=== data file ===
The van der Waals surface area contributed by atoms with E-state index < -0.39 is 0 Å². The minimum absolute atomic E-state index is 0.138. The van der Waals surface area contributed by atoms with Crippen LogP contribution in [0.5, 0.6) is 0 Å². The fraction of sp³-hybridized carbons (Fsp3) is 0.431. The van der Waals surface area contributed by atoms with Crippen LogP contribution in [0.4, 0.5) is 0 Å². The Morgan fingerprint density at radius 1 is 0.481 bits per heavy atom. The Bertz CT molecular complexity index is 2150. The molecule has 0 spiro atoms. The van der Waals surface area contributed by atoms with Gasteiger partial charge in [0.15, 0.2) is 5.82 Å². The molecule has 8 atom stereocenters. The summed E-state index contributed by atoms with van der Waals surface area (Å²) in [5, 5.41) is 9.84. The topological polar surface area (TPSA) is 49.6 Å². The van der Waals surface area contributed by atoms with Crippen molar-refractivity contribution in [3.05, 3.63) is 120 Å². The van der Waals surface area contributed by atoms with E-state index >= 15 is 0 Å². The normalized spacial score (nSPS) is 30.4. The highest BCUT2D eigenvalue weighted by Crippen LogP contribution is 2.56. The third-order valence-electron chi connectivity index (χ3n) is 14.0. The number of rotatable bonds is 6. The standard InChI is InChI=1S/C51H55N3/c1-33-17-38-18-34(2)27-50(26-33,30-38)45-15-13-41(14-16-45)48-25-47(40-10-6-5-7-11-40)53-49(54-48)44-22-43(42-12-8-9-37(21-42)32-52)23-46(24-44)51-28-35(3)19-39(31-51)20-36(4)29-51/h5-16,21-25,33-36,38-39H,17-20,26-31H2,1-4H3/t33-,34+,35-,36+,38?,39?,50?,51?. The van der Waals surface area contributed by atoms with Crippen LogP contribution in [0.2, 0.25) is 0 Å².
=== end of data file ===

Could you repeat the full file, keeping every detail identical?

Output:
The van der Waals surface area contributed by atoms with E-state index < -0.39 is 0 Å². The minimum absolute atomic E-state index is 0.138. The van der Waals surface area contributed by atoms with Crippen LogP contribution in [0.5, 0.6) is 0 Å². The fraction of sp³-hybridized carbons (Fsp3) is 0.431. The van der Waals surface area contributed by atoms with Crippen LogP contribution in [0.4, 0.5) is 0 Å². The Morgan fingerprint density at radius 1 is 0.481 bits per heavy atom. The Bertz CT molecular complexity index is 2150. The molecule has 0 spiro atoms. The van der Waals surface area contributed by atoms with Gasteiger partial charge in [0.15, 0.2) is 5.82 Å². The molecule has 8 atom stereocenters. The summed E-state index contributed by atoms with van der Waals surface area (Å²) in [5, 5.41) is 9.84. The topological polar surface area (TPSA) is 49.6 Å². The van der Waals surface area contributed by atoms with Crippen molar-refractivity contribution in [3.05, 3.63) is 120 Å². The van der Waals surface area contributed by atoms with E-state index >= 15 is 0 Å². The normalized spacial score (nSPS) is 30.4. The highest BCUT2D eigenvalue weighted by Crippen LogP contribution is 2.56. The third-order valence-electron chi connectivity index (χ3n) is 14.0. The number of rotatable bonds is 6. The standard InChI is InChI=1S/C51H55N3/c1-33-17-38-18-34(2)27-50(26-33,30-38)45-15-13-41(14-16-45)48-25-47(40-10-6-5-7-11-40)53-49(54-48)44-22-43(42-12-8-9-37(21-42)32-52)23-46(24-44)51-28-35(3)19-39(31-51)20-36(4)29-51/h5-16,21-25,33-36,38-39H,17-20,26-31H2,1-4H3/t33-,34+,35-,36+,38?,39?,50?,51?. The van der Waals surface area contributed by atoms with Crippen LogP contribution in [0.2, 0.25) is 0 Å².